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      A novel, innocuous method which utilizes carbon dioxide to fabricate optically transparent nanocellular polymeric materials using a fluorinated block copolymer as the template is reported. The CO2-soluble fluorinated blocks effectively localize CO2 in the nanoscopic domains. At 0 °C, with slow depressurization, the block copolymer exhibits CO2-pressure-tunable nanocells of diameters between 10–30 nm, number densities of ∼1016 cells cm–3, and porosities of up to 50% (see Figure).

    15. A Microporous Titania Membrane for Nanofiltration and Pervaporation (pages 1546–1550)

      J. Sekulić, J. E. ten Elshof and D. H. A. Blank

      Article first published online: 23 SEP 2004 | DOI: 10.1002/adma.200306472

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      The synthesis and properties of microporous titania membranes that contain pore sizes <1 nm are reported. The membranes show a molecular weight cut-off of less than 400 in nanofiltration, and are selective in the pervaporation of water from binary liquids.

    16. Uniform Metal Nanotube Arrays by Multistep Template Replication and Electrodeposition (pages 1550–1553)

      C. Mu, Y.-X. Yu, R. M. Wang, K. Wu, D. S. Xu and G.-L. Guo

      Article first published online: 23 SEP 2004 | DOI: 10.1002/adma.200400129

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      A general and well-controlled process used to fabricate uniform metal nanotube arrays via a multi-step template replication and electrodeposition approach is reported. Each nanotube is highly ordered, uniform in wall thickness and diameter along the entire tube (see Figure).

    17. Synthesis of Ordered Mesoporous Carbon and Nitrogen-Doped Carbon Materials with Graphitic Pore Walls via a Simple Chemical Vapor Deposition Method (pages 1553–1558)

      Y. Xia and R. Mokaya

      Article first published online: 23 SEP 2004 | DOI: 10.1002/adma.200400391

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      Ordered mesoporous carbon and nitrogen-doped (CNx) materials with graphitic pore walls have been prepared via chemical vapor deposition (CVD) using mesoporous silica (SBA-15) as a solid template and styrene or acetonitrile as carbon source. CVD temperatures above 850 °C were found to be most suitable for the fabrication of structurally well-ordered mesoporous carbon materials with varying degrees of graphitic character for CNx materials (see Figure).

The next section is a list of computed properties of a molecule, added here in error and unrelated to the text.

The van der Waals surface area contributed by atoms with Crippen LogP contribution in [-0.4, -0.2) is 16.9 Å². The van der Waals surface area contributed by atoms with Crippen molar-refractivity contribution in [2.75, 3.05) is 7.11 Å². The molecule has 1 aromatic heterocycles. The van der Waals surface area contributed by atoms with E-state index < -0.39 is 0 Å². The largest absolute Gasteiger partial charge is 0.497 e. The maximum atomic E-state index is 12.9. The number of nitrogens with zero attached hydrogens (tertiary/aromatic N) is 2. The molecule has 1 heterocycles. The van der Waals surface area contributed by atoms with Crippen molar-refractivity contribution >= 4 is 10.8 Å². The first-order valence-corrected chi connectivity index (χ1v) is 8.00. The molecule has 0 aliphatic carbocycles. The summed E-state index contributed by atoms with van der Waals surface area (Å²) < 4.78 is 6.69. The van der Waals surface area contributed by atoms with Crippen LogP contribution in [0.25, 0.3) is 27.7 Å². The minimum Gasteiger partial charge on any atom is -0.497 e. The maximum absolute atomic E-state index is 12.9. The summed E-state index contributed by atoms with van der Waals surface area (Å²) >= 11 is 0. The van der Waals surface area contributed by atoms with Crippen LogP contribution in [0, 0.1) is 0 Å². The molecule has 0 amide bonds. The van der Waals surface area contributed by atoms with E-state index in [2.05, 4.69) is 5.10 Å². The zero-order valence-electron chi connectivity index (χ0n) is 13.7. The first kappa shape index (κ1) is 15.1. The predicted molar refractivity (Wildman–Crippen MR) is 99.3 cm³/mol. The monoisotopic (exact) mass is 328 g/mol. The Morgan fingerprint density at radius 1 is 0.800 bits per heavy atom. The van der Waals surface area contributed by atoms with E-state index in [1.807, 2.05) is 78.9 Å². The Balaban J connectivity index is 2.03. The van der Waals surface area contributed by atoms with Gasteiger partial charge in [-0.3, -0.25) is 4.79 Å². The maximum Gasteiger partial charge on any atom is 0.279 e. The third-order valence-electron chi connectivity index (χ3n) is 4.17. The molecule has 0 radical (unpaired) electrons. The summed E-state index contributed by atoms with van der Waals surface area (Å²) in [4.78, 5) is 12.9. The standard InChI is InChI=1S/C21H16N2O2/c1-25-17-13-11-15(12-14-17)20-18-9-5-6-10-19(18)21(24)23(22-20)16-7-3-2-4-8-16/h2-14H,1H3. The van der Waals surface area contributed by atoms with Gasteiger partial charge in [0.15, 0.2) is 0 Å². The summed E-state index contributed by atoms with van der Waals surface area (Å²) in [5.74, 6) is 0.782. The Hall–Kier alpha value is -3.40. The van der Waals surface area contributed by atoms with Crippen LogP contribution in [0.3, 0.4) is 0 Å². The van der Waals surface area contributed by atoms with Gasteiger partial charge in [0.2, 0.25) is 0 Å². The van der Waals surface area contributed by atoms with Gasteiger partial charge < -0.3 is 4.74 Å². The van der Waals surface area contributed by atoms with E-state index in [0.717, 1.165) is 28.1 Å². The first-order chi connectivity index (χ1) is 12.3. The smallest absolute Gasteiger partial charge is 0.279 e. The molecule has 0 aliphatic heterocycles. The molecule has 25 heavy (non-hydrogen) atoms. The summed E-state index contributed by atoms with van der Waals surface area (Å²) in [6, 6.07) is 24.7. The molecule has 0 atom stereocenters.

18. Switchable Electrochromic Images Based on a Combined Top–Down Bottom–Up Approach (pages 1558–1562)

      M. Möller, S. Asaftei, D. Corr, M. Ryan and L. Walder

      Article first published online: 23 SEP 2004 | DOI: 10.1002/adma.200400198

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      The preparation of switchable, high-resolution (360 dpi) electrochromic pictures in sealed transparent and reflective cells is described. Viologens were inkjet printed, chemically amplified, and crosslinked on mesoporous TiO2 thick-film electrodes (see Figure). As a counter electrode, e.g., optically transparent and electrochemically fast CeO2 on mesoporous antimony tin oxide was used.

    19. Production of Submicrometer Diameter Fibers by Two-Fluid Electrospinning (pages 1562–1566)

      J. H. Yu, S. V. Fridrikh and G. C. Rutledge

      Article first published online: 25 AUG 2004 | DOI: 10.1002/adma.200306644

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      Electrospinning of nanofibers of materials that are difficult to process using conventional techniques is reported. Two fluids are electrospun (see Figure) into fibers with core/shell morphology. The “electrospinnable” shell fluid serves as a process aid to electrospin the core fluid. Three examples are illustrated: production of fibers with diameters less than 100 nm, fibers formed of low-molecular-weight polyaniline, and non-blended electrospun silk fibers.

    20. Book Review: Molecular Motors. By Manfred Schliwa (Ed.). (pages 1568–1569)

      Edgar Meyhofer

      Article first published online: 23 SEP 2004 | DOI: 10.1002/adma.200490053

    21. Author Index and Subject Index Adv. Mater. 17/2004 (page 1570)

      Article first published online: 23 SEP 2004 | DOI: 10.1002/adma.200490052